On September 29, the Griffmen clinched the pennant while in Boston, and the First Lady, listening on the radio, carried the news the President. Calvin Coolidge dutifully rearranged his schedule, moving an Army ceremony so he could be free to attend the opening game of the World Series.
On October 1, the President and First Lady greeted the Senators at a parade celebrating the pennant.
If indeed the President was clinically depressed, a physical wreck, and neglecting his official duties, the steady stream of baseball-inspired appearances must have been a kind of torture. Maybe all those photographed grimaces (and occasional forced smiles) were his only defense from a world pressing around him. Meanwhile, the First Lady, praised in a recent study as the image of “an utterly natural woman whose unpretentious personality was easy for the average person to identify with,” was using baseball for her recovery.
Anyone who has lived with a flinty New Englander (and “flinty” is choice among the adjectives applied to New Englanders) knows that the messy emotions escape via alternate routes. Robert Frost wrote about how grief can change a face “from terrified to dull” – thus New Englanders invented the Red Sox. Calvin Coolidge, born in Vermont, an adult resident of Northampton, Massachusetts, pushed his grief down and kept hold of his stony composure.
Grace Coolidge suffered the unthinkable loss of a mother, the death of a child, and filled her days with baseball. But her comfort – the crack of the bat, the roar of the crowd – was too public a grieving for her introverted husband. Calvin Coolidge got a few days to accept the loss of his son in quiet Vermont, but within a week of the funeral he was back in the capital, dutifully accommodating his wife’s sudden obsession with baseball. Years later he admitted that the death of his son took the joy out of life, and this was a man who didn’t start off with a large reserve of joy.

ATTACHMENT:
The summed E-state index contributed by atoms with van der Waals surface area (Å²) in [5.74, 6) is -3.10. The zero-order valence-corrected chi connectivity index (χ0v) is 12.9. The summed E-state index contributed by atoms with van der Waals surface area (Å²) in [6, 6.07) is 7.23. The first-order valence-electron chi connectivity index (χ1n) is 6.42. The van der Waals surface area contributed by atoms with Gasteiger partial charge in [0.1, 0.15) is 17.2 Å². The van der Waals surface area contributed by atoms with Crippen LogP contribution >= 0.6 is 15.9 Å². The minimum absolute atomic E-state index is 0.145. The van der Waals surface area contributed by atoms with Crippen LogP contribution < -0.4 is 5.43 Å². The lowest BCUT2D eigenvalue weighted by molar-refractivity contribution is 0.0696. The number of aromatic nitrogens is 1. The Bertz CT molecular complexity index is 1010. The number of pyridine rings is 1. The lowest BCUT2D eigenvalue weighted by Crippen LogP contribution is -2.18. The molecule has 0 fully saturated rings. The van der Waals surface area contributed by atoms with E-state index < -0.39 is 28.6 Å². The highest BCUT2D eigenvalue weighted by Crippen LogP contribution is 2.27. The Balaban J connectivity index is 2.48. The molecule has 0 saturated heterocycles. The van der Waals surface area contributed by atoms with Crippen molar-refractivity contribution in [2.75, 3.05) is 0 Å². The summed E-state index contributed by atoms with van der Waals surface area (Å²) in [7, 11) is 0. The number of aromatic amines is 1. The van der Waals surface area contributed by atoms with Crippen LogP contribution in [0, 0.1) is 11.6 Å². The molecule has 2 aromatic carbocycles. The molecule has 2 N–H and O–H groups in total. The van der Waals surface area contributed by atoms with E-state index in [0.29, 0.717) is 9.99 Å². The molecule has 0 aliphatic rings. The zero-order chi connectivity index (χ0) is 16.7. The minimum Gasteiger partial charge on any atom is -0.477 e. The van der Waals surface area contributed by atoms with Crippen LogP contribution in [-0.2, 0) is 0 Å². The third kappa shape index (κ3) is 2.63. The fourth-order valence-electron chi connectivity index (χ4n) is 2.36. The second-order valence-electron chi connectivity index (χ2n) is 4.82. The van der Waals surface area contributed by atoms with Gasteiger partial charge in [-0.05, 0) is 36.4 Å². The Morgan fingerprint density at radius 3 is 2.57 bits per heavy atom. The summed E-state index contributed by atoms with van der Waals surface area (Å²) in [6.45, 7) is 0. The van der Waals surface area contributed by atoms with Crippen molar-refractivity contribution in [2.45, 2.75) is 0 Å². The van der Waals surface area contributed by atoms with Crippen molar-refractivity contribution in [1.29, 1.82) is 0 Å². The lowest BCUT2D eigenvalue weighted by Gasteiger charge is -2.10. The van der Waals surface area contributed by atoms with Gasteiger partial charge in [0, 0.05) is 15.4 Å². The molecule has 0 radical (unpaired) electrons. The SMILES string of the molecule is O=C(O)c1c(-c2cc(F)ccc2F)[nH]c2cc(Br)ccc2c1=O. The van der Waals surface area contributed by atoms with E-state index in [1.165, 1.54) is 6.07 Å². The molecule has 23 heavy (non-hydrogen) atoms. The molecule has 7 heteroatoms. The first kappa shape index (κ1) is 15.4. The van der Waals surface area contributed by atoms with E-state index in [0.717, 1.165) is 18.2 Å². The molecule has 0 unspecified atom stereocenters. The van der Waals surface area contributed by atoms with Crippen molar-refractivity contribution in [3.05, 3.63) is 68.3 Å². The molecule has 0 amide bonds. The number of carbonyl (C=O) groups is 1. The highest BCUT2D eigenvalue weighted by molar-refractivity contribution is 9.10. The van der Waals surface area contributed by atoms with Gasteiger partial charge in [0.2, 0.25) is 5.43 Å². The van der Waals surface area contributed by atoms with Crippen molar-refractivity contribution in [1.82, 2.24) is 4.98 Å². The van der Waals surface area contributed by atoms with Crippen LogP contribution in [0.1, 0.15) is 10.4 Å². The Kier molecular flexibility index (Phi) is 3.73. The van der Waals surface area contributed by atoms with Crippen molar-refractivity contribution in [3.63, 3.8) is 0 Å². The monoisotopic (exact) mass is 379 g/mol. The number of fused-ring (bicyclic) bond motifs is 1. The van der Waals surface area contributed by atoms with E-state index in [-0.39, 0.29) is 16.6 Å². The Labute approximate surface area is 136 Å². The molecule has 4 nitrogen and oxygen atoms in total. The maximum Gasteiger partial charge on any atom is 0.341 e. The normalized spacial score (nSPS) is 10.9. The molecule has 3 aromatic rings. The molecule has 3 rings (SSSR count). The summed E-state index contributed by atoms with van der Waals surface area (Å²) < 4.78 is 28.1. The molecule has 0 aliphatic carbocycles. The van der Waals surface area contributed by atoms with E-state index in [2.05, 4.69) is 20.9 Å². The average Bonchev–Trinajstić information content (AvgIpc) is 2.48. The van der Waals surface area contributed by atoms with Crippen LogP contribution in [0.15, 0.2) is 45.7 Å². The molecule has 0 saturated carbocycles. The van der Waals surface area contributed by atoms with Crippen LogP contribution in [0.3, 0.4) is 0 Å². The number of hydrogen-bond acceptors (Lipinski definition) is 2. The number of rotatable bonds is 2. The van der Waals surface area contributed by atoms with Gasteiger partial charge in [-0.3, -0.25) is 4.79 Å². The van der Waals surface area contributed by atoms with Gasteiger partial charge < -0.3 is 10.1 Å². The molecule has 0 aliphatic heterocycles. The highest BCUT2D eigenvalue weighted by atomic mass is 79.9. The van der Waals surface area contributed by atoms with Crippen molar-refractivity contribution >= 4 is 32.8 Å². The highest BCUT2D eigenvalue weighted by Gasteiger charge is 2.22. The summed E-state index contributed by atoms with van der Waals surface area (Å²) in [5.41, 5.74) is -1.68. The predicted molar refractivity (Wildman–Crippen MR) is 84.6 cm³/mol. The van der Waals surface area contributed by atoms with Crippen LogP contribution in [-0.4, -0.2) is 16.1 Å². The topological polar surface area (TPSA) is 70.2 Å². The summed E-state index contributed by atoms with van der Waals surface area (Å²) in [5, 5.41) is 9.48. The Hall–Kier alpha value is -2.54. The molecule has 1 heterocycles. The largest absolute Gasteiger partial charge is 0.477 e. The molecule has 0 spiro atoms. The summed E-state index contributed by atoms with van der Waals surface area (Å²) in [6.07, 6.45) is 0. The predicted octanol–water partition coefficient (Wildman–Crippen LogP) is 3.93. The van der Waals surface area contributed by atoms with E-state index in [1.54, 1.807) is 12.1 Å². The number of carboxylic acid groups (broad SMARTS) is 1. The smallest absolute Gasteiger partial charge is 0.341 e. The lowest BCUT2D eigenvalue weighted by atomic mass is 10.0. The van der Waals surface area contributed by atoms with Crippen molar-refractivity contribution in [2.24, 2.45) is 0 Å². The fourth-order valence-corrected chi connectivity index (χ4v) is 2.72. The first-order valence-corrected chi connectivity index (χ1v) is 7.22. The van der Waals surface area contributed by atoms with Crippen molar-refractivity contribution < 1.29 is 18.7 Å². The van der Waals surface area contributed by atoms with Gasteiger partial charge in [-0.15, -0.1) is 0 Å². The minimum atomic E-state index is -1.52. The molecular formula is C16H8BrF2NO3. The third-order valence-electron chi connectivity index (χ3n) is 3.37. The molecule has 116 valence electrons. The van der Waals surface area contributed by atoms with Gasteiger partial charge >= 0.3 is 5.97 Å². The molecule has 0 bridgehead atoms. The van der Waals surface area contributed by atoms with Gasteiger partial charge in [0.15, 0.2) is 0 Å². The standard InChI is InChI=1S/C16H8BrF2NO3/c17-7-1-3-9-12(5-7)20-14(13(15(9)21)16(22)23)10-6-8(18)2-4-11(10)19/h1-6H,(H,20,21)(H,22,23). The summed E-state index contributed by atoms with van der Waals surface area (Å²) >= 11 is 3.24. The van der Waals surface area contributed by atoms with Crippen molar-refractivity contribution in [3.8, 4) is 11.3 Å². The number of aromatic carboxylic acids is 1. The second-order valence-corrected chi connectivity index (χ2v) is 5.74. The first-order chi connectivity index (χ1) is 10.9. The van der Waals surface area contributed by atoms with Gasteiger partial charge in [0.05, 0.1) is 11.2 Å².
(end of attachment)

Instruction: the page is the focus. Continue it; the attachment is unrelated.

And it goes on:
After Calvin Coolidge died in 1933, and until her own death in 1957, the widowed First Lady was a visible and enthusiastic Fenway Park regular. She had a lifetime pass courtesy of the league office and, in 1946, she became a talisman for the Olde Towne Team. Invited onto the field for a photo op with Sox manager Joe Cronin, she chided the photographers for taking too long. “This man is busy,” she proclaimed, referring to Cronin.
A few years later, with the Red Sox in the thick of the 1949 pennant race, The Boston Globe headline shouted, “Mrs. Grace Coolidge Rootin’ Our Sox Home.” She was the precursor of – and model for – the now-familiar “celebrity superfan.”
Her health deteriorated in the 1950s, and the Red Sox honored her on May 28, 1955 – a home game against, fittingly, Washington. The Sox lost, and a scroll honoring Mrs. Coolidge was accepted by proxy. In 1957 Grace Coolidge was hospitalized. The Boston Globe ran a story about her illness, noting that her poor health had left her homebound, “forced to give up her favorite pastime – travelling to Boston frequently to root for the Red Sox.”
When she died later that year, most of the obituaries mentioned her dedication to the Red Sox. The Boston Globe noted that Grace Coolidge fell in love with the game during the 1924 season, forced her “austere husband” to sit down and stay for extra innings during the 1924 World Series, and was opposed to the intentional walk.
Follow Dan on Twitter @DeanDanEnnis.
The New York Times (7/11/1924)
The New York Times, (7/20/1955).
The Boston Globe, (10/10/1946)
The Boston Globe, (9/11/1949)
The Boston Globe, (5/28/1955)
The Boston Globe, (3/3/57)
The Boston Globe, (7/14/1957)